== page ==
Marijuana Business Magazine February 2020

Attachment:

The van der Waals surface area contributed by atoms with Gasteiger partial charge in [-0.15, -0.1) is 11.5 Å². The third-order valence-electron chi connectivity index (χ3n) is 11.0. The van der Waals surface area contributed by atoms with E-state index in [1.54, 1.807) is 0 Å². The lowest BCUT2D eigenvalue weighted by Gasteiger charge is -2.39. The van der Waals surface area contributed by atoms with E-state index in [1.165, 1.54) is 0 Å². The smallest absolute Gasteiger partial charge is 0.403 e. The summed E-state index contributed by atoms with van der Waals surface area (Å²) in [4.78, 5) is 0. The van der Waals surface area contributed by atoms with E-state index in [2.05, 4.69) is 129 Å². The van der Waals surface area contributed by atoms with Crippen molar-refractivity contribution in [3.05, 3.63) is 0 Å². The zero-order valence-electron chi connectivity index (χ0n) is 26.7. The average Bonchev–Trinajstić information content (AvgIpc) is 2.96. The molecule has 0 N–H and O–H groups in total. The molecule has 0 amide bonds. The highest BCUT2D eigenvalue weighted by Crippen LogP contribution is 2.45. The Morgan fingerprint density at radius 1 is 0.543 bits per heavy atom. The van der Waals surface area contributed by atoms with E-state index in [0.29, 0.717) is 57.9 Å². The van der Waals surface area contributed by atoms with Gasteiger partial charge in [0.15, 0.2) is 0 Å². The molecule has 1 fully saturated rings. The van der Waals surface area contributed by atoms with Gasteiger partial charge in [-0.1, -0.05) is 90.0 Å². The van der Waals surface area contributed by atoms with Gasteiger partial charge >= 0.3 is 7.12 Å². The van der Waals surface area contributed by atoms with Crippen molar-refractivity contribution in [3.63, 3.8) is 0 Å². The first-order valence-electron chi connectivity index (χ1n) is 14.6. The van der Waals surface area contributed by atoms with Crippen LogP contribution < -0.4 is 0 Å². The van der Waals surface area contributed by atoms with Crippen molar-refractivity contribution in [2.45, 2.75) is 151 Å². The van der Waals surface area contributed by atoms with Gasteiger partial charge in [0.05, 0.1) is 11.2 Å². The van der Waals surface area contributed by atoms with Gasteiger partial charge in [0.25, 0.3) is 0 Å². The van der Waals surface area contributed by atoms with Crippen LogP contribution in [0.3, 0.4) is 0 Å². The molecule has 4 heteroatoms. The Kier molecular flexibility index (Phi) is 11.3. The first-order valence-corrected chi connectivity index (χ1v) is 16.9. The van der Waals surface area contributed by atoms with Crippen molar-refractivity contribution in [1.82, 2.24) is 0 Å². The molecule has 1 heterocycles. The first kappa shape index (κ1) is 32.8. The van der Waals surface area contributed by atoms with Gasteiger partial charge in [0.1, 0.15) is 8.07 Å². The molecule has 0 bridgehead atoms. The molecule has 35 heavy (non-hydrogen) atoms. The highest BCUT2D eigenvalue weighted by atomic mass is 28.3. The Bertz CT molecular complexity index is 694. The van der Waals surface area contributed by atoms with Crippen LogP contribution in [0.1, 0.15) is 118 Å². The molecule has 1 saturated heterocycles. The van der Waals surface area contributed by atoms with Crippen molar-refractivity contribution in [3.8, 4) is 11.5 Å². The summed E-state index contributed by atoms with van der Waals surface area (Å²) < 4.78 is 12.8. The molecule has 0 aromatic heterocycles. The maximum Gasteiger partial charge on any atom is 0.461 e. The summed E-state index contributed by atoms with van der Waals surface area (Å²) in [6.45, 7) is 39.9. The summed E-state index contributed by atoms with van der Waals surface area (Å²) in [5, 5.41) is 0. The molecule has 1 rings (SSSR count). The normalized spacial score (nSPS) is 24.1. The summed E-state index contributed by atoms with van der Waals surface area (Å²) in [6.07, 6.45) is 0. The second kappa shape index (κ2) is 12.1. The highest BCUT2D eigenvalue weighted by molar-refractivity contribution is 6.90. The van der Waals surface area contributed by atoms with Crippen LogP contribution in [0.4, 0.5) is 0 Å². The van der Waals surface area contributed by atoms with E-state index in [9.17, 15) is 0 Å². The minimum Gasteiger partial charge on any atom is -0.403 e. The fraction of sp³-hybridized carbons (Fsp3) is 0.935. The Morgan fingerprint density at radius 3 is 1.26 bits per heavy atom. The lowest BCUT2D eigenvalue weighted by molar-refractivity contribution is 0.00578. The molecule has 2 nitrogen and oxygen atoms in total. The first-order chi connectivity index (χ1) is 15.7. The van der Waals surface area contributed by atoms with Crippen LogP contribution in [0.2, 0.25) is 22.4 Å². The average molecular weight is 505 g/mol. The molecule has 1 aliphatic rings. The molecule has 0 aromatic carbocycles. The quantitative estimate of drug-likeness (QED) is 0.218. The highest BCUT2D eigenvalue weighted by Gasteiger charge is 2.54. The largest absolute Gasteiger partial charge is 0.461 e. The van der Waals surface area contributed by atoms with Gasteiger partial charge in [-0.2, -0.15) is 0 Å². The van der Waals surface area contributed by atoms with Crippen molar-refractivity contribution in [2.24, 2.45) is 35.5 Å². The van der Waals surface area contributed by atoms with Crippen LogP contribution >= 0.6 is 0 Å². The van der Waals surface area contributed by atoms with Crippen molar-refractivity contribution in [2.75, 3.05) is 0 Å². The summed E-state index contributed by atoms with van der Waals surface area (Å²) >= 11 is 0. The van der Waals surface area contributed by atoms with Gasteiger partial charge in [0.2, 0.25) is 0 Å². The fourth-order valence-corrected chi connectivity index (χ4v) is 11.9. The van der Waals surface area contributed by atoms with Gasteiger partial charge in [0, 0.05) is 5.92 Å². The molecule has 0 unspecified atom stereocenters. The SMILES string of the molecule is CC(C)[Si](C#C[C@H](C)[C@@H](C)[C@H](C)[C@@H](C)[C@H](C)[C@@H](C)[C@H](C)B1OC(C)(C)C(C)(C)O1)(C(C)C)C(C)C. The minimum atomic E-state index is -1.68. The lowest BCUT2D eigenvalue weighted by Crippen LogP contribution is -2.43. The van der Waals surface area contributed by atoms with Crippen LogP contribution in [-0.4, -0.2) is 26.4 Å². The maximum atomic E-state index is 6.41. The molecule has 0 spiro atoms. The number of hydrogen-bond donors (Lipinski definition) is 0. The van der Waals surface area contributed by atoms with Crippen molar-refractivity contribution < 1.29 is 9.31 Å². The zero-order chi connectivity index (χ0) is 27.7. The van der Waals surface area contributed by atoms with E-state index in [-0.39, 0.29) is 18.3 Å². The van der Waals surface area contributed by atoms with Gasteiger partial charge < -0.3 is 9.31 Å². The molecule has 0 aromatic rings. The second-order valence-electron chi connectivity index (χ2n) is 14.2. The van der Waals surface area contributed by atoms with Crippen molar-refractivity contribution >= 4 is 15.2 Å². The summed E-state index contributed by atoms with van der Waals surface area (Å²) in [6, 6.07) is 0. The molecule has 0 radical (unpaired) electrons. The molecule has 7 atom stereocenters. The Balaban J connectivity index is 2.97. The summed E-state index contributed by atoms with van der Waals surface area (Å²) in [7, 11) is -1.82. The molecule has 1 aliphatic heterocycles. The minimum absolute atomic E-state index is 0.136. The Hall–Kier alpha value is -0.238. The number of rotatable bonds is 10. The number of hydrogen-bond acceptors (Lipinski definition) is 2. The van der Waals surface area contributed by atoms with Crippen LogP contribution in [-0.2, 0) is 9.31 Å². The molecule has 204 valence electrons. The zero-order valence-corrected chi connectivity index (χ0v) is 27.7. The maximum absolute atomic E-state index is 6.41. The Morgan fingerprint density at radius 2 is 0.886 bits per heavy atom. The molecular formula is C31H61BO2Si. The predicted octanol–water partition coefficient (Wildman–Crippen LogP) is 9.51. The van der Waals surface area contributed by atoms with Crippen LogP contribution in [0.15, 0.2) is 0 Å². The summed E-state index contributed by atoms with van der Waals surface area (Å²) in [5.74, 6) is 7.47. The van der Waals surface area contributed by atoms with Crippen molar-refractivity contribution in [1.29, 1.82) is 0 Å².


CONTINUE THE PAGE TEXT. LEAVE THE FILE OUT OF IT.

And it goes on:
Marijuana Business Magazine | February 2020 20 A partner at Navy Capital says volatility has created opportunities for willing investors Responding to Industry Shifts J eff Schultz is a partner and general counsel at New York-based investment firm Navy Capital. The company has approximately $200 million invested in the cannabis industry across about 40 different companies. About 90% of those are in the United Sates, with more than half being plant-touching businesses. The rest of the $200 million is split between Canada, Europe and Israel. Schultz describes some of the recent changes in the industry, such as capital constraints, as “tectonic” and predicts there might be a large shakeout in 2020 as some companies fight a losing battle amid ever-fading chances of profitability. However, Schultz predicted investment opportunities will abound, and he addressed social equity in the cannabis industry. What are some of the biggest changes you have seen in the cannabis industry during the past several months? We’ve seen some tectonic shifts in the industry over a relatively short period of time, which is not atypical of a bourgeoning industry like cannabis. We’ve seen a transition from capital raising based on lofty expectations to a more grounded approach to focusing on a clear line of sight to profitability. We’re also seeing increasingly fewer companies seek liquidity through Canadian exchanges, which are certainly not the panacea many hoped them to be. These exchanges are illiquid, and retail investors have had trouble opening brokerage accounts that permit trading on, for example, the Canadian Securities Exchange. This lack of liquidity, layered onto the fact that many of these companies have “gone public” perhaps prematurely, together have created tremendous volatility in the public cannabis markets. Other factors have contributed here as well, including “Vapegate,” lack of progress of federal legislative reforms and the U.S. Food and Drug Administration’s failure to provide regulatory guidance on CBD and other hemp-derived products. As a fund that manages both a public and private book, we try to take advantage of these periods of high volatility. While we wish the cannabis markets were a bit more stable, we view this is an opportunity to make money for our investors. As Warren Buffett once said, “Be fearful when people are greedy, and be greedy when people are fearful.” The other shift is the focus on profitability. Investors rushed into West Coast markets and brands in 2018, but in 2019, the profitability story was really being driven by East Coast and Midwest vertically integrated operators. The importance of vertical integration from a supply and cost perspective was really highlighted in 2019. Do you expect such trends to continue through the year? Or will other issues take on a bigger role? While we don’t have a crystal ball, we expect to see more pain before the industry stabilizes. In particular, it would not be surprising to see a wave of bankruptcies in Canada and California. (We are closely watching trends in U.S. cannabis companies restructuring since they cannot avail themselves of federal bankruptcy relief). We’re also keeping a close eye on adult-use legalization efforts on the East Coast and hopefully the passage of the SAFE Banking Act in 2020—both of which could be strong catalysts for a better year. One trend we expect to continue to grow is creative, nondilutive financings. The well will eventually run dry on pure sale-leasebacks, so we expect to see more debt financings like the one announced recently by Curaleaf (for $300 million). We anticipate that Tier 1 operators will be able to negotiate materially better terms than the rest of the industry, which will also likely seek debt financing but perhaps on much more onerous terms. Money Matters | Nick Thomas Jeff Schultz Courtesy Photo